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Am J Prev Med. 2010 Apr;38(4 Suppl):S495-501. doi: 10.1016/j.amepre.2009.12.017.

Venous thromboembolism: a public health concern.

Author information

1
Division of Blood Disorders, National Center on Birth Defects and Developmental Disabilities, CDC, Atlanta, Georgia 30333, USA. mbeckman@cdc.gov

Abstract

Venous thromboembolism (VTE), defined as deep vein thrombosis, pulmonary embolism, or both, affects an estimated 300,000-600,000 individuals in the U.S. each year, causing considerable morbidity and mortality. It is a disorder that can occur in all races and ethnicities, all age groups, and both genders. With many of the known risk factors-advanced age, immobility, surgery, obesity-increasing in society, VTE is an important and growing public health problem. Recently, a marked increase has occurred in federal and national efforts to raise awareness and acknowledge the need for VTE prevention. Yet, many basic public health functions-surveillance, research, and awareness-are still needed. Learning and understanding more about the burden and causes of VTE, and raising awareness among the public and healthcare providers through a comprehensive public health approach, has enormous potential to prevent and reduce death and morbidity from deep vein thrombosis and pulmonary embolism throughout the U.S.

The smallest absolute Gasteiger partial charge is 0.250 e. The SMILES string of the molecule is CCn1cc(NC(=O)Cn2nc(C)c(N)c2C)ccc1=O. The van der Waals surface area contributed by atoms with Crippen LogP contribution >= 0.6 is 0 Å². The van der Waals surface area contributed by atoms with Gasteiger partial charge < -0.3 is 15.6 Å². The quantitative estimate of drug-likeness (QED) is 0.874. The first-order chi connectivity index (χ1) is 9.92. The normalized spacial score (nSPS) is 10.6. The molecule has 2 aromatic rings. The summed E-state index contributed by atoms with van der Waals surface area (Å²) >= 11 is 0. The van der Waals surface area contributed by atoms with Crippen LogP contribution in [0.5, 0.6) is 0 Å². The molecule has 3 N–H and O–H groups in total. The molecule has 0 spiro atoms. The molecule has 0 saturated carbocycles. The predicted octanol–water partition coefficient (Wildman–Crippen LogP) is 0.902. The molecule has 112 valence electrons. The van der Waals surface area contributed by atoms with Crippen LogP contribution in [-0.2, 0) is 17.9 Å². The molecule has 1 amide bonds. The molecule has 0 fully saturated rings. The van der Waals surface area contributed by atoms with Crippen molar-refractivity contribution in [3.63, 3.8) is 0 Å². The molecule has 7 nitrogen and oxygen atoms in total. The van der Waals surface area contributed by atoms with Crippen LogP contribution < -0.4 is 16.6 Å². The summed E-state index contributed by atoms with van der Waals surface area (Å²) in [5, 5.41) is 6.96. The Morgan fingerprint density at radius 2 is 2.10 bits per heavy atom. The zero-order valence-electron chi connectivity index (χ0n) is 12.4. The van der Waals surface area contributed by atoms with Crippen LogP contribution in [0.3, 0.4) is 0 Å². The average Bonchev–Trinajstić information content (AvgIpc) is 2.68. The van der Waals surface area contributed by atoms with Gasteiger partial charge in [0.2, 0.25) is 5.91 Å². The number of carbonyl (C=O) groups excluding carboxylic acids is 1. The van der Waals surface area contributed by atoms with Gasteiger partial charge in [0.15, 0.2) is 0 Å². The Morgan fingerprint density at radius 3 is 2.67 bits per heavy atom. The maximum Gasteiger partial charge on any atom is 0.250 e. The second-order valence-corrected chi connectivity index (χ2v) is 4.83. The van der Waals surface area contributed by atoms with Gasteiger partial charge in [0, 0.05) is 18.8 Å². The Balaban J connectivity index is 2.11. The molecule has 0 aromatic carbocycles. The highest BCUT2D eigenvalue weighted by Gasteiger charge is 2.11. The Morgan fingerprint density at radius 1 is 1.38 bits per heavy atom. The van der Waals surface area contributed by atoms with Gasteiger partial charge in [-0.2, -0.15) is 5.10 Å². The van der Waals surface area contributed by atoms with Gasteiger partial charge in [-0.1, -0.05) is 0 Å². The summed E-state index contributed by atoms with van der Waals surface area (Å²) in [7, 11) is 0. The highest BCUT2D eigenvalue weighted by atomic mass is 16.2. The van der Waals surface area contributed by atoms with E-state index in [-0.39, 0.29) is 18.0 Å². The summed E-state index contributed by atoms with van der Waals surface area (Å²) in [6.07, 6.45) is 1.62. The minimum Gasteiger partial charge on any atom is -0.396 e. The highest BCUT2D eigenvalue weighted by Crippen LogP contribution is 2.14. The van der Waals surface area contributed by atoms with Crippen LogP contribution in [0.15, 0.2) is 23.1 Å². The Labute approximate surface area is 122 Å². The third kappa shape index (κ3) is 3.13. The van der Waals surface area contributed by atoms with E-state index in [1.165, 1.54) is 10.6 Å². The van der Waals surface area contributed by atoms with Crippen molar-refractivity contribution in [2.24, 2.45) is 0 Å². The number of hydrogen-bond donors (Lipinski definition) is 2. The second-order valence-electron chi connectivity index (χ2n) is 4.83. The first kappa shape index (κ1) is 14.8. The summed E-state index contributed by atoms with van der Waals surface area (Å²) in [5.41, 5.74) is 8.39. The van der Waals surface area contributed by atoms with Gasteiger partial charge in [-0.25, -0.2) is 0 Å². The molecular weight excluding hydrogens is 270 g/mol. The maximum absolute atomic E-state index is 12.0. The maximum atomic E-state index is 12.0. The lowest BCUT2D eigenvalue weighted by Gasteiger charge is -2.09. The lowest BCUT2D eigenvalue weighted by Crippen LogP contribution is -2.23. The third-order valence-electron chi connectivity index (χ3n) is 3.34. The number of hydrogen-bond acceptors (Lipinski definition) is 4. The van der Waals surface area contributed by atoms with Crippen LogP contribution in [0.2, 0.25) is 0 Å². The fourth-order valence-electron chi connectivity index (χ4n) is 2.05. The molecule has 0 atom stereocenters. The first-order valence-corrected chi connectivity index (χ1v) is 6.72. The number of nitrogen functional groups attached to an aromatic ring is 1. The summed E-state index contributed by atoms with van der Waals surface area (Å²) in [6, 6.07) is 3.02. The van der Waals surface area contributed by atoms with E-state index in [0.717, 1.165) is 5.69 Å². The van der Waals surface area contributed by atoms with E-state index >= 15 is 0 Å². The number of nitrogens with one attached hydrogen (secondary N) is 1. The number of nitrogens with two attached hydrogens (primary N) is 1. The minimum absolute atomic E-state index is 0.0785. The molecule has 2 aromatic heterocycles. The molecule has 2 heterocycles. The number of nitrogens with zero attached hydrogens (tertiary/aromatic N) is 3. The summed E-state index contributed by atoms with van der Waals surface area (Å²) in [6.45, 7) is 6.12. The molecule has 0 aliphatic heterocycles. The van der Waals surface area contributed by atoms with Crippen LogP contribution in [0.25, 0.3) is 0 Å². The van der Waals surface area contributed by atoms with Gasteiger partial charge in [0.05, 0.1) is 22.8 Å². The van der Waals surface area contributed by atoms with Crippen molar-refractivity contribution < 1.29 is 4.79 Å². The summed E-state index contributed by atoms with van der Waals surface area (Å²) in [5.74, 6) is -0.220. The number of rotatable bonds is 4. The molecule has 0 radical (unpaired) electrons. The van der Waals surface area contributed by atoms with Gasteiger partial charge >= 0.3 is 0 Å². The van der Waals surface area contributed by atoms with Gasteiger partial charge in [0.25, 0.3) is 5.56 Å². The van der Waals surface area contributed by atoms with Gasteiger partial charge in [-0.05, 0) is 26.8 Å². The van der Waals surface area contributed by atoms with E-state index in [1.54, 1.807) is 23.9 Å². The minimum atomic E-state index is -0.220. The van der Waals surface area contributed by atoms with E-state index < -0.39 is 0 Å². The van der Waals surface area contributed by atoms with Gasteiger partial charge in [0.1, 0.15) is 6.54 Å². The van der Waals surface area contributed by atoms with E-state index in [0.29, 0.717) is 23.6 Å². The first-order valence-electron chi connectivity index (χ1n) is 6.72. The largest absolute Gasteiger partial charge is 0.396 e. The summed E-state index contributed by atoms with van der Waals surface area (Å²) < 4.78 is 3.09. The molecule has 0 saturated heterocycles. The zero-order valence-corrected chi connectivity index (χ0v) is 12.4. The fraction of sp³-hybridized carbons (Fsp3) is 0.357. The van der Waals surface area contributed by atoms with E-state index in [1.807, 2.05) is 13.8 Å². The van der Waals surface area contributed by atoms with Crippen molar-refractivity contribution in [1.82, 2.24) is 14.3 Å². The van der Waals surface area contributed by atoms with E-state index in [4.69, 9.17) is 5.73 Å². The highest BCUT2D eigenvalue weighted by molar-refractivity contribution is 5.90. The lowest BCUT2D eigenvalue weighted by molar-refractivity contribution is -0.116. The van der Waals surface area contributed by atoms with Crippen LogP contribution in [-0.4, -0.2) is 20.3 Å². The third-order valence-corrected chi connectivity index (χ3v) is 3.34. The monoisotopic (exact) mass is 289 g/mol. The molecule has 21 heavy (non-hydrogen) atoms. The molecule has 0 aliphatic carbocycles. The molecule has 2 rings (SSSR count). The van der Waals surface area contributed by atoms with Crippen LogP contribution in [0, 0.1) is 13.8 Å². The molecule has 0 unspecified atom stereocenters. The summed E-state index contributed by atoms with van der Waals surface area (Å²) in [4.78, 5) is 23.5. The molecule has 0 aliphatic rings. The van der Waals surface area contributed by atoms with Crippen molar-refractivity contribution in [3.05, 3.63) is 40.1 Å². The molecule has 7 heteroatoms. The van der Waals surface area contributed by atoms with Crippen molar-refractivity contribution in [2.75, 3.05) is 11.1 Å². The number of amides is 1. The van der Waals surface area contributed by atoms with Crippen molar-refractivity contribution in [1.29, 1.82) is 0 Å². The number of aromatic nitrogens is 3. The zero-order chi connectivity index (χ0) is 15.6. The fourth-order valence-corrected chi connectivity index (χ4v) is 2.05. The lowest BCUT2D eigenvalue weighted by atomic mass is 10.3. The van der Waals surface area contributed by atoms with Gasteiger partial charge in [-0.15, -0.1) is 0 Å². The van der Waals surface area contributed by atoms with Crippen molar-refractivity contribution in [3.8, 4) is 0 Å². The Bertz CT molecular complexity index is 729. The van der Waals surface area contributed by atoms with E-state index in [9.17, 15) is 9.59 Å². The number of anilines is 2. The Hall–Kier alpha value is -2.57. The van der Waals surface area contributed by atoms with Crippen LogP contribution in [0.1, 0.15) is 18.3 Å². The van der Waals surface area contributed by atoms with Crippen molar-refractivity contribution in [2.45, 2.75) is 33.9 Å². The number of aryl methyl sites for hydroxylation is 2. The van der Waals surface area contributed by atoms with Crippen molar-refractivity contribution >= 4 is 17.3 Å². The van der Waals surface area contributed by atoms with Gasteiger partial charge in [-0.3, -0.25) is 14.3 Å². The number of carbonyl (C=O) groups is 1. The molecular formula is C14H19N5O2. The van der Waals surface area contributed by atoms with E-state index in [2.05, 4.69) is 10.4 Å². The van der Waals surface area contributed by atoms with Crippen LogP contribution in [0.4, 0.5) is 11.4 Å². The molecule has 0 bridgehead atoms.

PMID:
20331949
DOI:
10.1016/j.amepre.2009.12.017
[Indexed for MEDLINE]

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